Then there are those cats we all know, who reside in shops, vet’s offices and like Butch, make a permanent home of a place that is meant to be a way station for animals. Those employed to catch mice (and, um, larger rodents) in the bodegas and deli’s of New York City, are acquired for self-evident reasons like the more glorified working friends mentioned above. While I have no doubt that they perform this service admirably they do not seem to enjoy an especially notable status. (I have been tempted to ask if I could adopt one or another at times if I felt they were particularly unloved, but that will be another story.) Other workaday cats, however, are clearly beloved – I think of an especially lovely if aloof calico who presided over the Alabaster bookstore in Union Square for many years. Perhaps it won’t surprise readers that a great cat is enough to entice me into repeated visits to an establishment. There is a lovely striped cat who flies below the radar in a health food store I frequent who I often catch snoozing by a space heater behind the counter.

The stories of Butch and those like him who somehow either endear themselves so thoroughly to the staff of an adoption agency, or in some cases are special, but not easily adoptable for some reason, are on my mind today. How strange it must be for them to be the resident kitty in a place where endless cats and other animals come and go, or stay briefly. Years ago my vet had several permanent residents – one I remember was a sweet, fat fellow, who had a respiratory issue that made him sound as if he was constantly saying, “Peep!” Another one I remember coming to sit with me and Otto or Zippy, whoever was screaming bloody murder in the cat carrier at the moment, as if to both investigate and offer a paw in comradeship to the visiting kitty. (Understandably, this didn’t go over so well with my guys.) The current vet has a few residents who all seem to be of sound body, but seem to keep mostly to themselves – although they might demand a chin rub or two while I am paying the bill.  I wonder about each of their stories. For now we’ll salute Butch and his comrades, as well as the fine work of the generations of human folk, who find homes for our footloose feline friends.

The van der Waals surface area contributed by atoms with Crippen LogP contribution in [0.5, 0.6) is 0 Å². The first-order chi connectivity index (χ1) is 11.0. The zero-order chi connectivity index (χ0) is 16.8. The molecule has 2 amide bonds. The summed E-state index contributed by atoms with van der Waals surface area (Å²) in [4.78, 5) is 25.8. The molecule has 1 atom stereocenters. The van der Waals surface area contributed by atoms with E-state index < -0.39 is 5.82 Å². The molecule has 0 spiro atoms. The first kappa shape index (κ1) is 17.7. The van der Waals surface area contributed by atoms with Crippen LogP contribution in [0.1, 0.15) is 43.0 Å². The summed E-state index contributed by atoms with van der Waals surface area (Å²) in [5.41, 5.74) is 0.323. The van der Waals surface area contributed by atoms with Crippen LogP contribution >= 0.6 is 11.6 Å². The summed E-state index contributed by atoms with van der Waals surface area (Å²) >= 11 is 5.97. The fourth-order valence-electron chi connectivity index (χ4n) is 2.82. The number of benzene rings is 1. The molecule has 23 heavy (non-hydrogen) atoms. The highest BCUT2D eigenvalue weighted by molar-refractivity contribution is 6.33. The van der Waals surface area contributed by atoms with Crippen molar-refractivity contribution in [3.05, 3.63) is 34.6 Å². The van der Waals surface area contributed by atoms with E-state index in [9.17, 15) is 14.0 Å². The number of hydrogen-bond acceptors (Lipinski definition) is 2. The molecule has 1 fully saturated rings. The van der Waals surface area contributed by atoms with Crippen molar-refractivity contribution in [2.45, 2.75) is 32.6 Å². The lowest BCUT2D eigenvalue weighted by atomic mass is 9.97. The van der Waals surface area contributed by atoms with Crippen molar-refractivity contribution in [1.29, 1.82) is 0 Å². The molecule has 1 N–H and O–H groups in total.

Sunnyside Follies

Pam’s Pictorama Photo Post: I may never find out what the Sunnyside Follies of Barrington, New Hampshire was, but I am pleased to have this remnant. Even I have a little trouble imagining what this act might have consisted of – I would love to have seen it though! Four women with stuffed, beribboned toy cats and wearing cute little outfits which appear to sport scottie dogs upon close inspection, seems promising to me. (I admit to possibly being something of a minority audience however.)